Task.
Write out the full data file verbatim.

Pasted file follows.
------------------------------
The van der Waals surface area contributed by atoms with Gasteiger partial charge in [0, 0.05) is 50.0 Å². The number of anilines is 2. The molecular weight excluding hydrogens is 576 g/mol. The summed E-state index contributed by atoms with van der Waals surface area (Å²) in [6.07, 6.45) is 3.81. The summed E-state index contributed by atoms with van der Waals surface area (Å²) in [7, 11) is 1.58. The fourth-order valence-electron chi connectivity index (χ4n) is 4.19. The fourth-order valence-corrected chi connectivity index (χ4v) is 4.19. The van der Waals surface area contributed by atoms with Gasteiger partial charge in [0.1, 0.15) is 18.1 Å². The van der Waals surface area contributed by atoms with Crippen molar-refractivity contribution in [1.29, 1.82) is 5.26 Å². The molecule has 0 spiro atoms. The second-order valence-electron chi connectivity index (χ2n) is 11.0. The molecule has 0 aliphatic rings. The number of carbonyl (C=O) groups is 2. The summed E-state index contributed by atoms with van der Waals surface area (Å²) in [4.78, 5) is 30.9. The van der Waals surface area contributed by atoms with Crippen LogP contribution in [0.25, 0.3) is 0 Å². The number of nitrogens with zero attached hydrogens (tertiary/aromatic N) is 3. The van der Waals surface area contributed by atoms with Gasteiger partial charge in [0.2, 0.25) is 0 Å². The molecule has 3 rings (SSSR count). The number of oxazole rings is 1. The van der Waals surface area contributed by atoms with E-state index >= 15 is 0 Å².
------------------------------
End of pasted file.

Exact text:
The van der Waals surface area contributed by atoms with Gasteiger partial charge in [0, 0.05) is 50.0 Å². The number of anilines is 2. The molecular weight excluding hydrogens is 576 g/mol. The summed E-state index contributed by atoms with van der Waals surface area (Å²) in [6.07, 6.45) is 3.81. The summed E-state index contributed by atoms with van der Waals surface area (Å²) in [7, 11) is 1.58. The fourth-order valence-electron chi connectivity index (χ4n) is 4.19. The fourth-order valence-corrected chi connectivity index (χ4v) is 4.19. The van der Waals surface area contributed by atoms with Gasteiger partial charge in [0.1, 0.15) is 18.1 Å². The van der Waals surface area contributed by atoms with Crippen molar-refractivity contribution in [1.29, 1.82) is 5.26 Å². The molecule has 0 spiro atoms. The second-order valence-electron chi connectivity index (χ2n) is 11.0. The molecule has 0 aliphatic rings. The number of carbonyl (C=O) groups is 2. The summed E-state index contributed by atoms with van der Waals surface area (Å²) in [4.78, 5) is 30.9. The van der Waals surface area contributed by atoms with Crippen LogP contribution in [0.25, 0.3) is 0 Å². The number of nitrogens with zero attached hydrogens (tertiary/aromatic N) is 3. The van der Waals surface area contributed by atoms with Gasteiger partial charge in [0.2, 0.25) is 0 Å². The molecule has 3 rings (SSSR count). The number of oxazole rings is 1. The van der Waals surface area contributed by atoms with E-state index >= 15 is 0 Å².